The results of the task-specific analysis replicated the findings of Cools et al. (2002), who, using exactly the same task, found an increase in activation in the VLPFC for final reversal errors relative to correct responses. However, despite the widespread increases in PFC activity associated with reversals when examined independently of any drug effects, we did not observe any modulation of PFC activity by methylphenidate during response switching. In fact, methylphenidate modulated activity in the ACC and lateral PFC during receipt of correct feedback that was not followed by a subsequent response switch.
Given the widespread distribution of both dopamine and noradrenaline projections to the PFC, we cannot rule out the possibility that the observed drug effects in the PFC reflect modulation of noradrenergic signaling. Indeed, therapeutic doses of methylphenidate with cognitive enhancing effects increase the efflux of both dopamine and noradrenaline in the rat PFC (Berridge et al., 2006). However, the present modulation of PFC activity by methylphenidate appears to be consistent with the hypothesized role of dopamine D1 receptors in stabilizing goal representations in the face of distracting information (Durstewitz and Seamans, 2002).
The effects of methylphenidate observed in the present study contrast with the effects of tryptophan depletion (which normally reduces central 5-HT levels) on BOLD signal during reversal learning observed by Evers et al. (2005). In that study, tryptophan depletion increased BOLD signal during negative feedback in a region of medial PFC, which was more dorsal than the ACC region modulated by methylphenidate in the present study. There was also no modulation in the study by Evers et al. (2005) of BOLD signal in VLPFC during performance monitoring or striatal BOLD signal during switching. The differential neural effects of tryptophan depletion and methylphenidate during performance monitoring may reflect different functional roles of the indoleamine serotonin and the catecholamines, respectively, during reversal learning. Indeed, tryptophan depletion modulated medial PFC activity during negative feedback, whereas methylphenidate modulated activity in a nearby medial PFC region during positive feedback. This suggests that serotonin and the catecholamines may play complementary roles in reversal learning, with serotoninergic modulation of PFC activity mediating the processing of aversive signals and catecholaminergic modulation of PFC activity mediating the processing of positive signals (cf. Clarke et al., 2007).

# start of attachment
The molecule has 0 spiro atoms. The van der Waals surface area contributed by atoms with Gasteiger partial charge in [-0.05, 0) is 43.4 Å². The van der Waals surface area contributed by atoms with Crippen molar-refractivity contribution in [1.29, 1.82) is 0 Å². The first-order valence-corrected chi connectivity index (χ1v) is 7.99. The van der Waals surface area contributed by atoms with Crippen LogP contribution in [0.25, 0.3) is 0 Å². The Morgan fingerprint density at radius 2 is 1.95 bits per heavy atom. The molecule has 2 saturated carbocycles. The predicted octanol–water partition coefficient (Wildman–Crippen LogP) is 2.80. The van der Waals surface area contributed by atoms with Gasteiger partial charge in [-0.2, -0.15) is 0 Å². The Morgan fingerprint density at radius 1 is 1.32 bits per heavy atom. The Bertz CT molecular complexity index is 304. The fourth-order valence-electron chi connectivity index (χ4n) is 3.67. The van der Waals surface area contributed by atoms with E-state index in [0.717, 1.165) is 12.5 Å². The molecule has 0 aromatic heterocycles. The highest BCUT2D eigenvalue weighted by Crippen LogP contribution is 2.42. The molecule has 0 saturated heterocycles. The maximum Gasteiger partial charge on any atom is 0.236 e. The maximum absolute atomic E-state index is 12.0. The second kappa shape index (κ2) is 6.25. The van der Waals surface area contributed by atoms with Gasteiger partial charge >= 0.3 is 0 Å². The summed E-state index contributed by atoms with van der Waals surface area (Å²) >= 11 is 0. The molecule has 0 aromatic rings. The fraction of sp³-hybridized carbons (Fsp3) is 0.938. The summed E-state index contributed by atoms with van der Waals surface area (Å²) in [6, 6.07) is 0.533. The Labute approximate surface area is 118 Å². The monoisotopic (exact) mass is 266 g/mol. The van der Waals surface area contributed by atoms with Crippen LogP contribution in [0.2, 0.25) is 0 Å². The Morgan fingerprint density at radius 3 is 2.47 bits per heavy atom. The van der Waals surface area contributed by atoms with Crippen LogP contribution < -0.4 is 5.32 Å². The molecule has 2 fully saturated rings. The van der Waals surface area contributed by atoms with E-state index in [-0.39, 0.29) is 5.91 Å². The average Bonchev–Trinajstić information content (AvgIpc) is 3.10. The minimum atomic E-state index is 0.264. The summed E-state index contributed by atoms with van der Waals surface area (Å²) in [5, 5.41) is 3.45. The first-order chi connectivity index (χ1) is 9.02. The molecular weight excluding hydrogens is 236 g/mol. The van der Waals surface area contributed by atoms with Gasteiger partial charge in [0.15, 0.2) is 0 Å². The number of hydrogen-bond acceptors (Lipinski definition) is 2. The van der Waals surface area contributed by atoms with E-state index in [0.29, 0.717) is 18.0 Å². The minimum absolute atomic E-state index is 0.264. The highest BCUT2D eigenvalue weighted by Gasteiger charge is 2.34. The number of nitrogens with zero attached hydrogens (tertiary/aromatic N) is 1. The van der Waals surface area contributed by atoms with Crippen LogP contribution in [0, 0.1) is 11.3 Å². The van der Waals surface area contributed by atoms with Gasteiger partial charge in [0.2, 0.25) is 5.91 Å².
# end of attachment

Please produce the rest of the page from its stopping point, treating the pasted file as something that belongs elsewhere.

Interestingly, the putaminal region in which methylphenidate modulated BOLD signal in the present study is different from the ventral striatal region in which levodopa modulated BOLD signal in patients with Parkinson's disease during reversal learning (Cools et al., 2007b). One possible reason for this discrepancy is that the study by Cools et al., 2007b involved patients with presumably abnormal dorsal striatal dopamine levels. It is likely that any effects of dopaminergic drugs on dorsal striatal BOLD signal in healthy volunteers will be abnormal in such patients.
In summary, we observed different effects of methylphenidate on cortical and subcortical BOLD signal related to distinct behavioral processes. Methylphenidate reduced activity in the ventral putamen during switching after negative feedback and increased activity in the PFC during maintenance of the current response set. These data suggest that the precise neural effects of methylphenidate during the performance of a cognitive task will depend on the extent to which that task recruits the separate neural systems involved in the stabilization and flexible updating of goal-related representations.
This work was supported by Programme Grant 076274/4/Z/04/Z awarded by the Wellcome Trust (T.W.R., B. J. Everitt, A. C. Roberts, and B. J. Sahakian) and completed within the University of Cambridge Behavioural and Clinical Neuroscience Institute supported by a joint award from the Medical Research Council and the Wellcome Trust. U.M. was supported by a Feodoy–Lynen Fellowship awarded by the Alexander von Humboldt Foundation and the Isaac Newton Trust, University of Cambridge. R.C. was a University Research fellow of the Royal Society. We thank all participants, nurses, and administrative staff at the Wellcome Trust Clinical Research Facility and Vicky Lupton and her team at the Wolfson Brain Imaging Centre.
- Correspondence should be addressed to Chris M. Dodds, Behavioural and Clinical Neuroscience Institute, Department of Experimental Psychology, Downing Street, Cambridge CB2 3EB, UK.